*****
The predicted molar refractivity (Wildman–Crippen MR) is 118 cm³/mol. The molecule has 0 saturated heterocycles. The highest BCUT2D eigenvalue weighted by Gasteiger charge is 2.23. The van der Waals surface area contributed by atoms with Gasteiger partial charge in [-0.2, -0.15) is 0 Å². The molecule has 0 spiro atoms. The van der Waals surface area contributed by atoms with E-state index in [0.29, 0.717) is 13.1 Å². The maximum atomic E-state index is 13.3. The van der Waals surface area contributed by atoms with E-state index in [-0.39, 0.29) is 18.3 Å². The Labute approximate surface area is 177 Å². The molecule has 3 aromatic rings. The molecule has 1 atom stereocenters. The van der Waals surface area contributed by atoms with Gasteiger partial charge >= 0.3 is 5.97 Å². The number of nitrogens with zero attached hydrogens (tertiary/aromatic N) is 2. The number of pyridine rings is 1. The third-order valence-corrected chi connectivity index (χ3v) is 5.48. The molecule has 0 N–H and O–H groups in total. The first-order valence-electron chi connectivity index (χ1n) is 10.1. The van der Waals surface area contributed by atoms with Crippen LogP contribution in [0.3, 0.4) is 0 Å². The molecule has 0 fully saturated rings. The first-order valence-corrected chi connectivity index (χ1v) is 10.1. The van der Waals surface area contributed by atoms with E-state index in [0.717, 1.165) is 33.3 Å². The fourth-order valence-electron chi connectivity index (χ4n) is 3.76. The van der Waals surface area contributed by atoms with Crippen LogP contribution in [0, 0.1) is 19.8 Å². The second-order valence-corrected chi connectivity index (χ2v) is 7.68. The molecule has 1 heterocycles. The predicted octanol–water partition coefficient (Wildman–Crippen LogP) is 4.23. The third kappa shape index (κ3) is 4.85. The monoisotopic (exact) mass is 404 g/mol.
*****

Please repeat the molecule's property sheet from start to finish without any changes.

The predicted molar refractivity (Wildman–Crippen MR) is 118 cm³/mol. The molecule has 0 saturated heterocycles. The highest BCUT2D eigenvalue weighted by Gasteiger charge is 2.23. The van der Waals surface area contributed by atoms with Gasteiger partial charge in [-0.2, -0.15) is 0 Å². The molecule has 0 spiro atoms. The van der Waals surface area contributed by atoms with E-state index in [0.29, 0.717) is 13.1 Å². The maximum atomic E-state index is 13.3. The van der Waals surface area contributed by atoms with E-state index in [-0.39, 0.29) is 18.3 Å². The Labute approximate surface area is 177 Å². The molecule has 3 aromatic rings. The molecule has 1 atom stereocenters. The van der Waals surface area contributed by atoms with Gasteiger partial charge >= 0.3 is 5.97 Å². The number of nitrogens with zero attached hydrogens (tertiary/aromatic N) is 2. The number of pyridine rings is 1. The third-order valence-corrected chi connectivity index (χ3v) is 5.48. The molecule has 0 N–H and O–H groups in total. The first-order valence-electron chi connectivity index (χ1n) is 10.1. The van der Waals surface area contributed by atoms with Crippen LogP contribution in [0.3, 0.4) is 0 Å². The molecule has 0 fully saturated rings. The first-order valence-corrected chi connectivity index (χ1v) is 10.1. The van der Waals surface area contributed by atoms with E-state index in [0.717, 1.165) is 33.3 Å². The fourth-order valence-electron chi connectivity index (χ4n) is 3.76. The van der Waals surface area contributed by atoms with Crippen LogP contribution in [0, 0.1) is 19.8 Å². The second-order valence-corrected chi connectivity index (χ2v) is 7.68. The molecule has 1 heterocycles. The predicted octanol–water partition coefficient (Wildman–Crippen LogP) is 4.23. The third kappa shape index (κ3) is 4.85. The monoisotopic (exact) mass is 404 g/mol.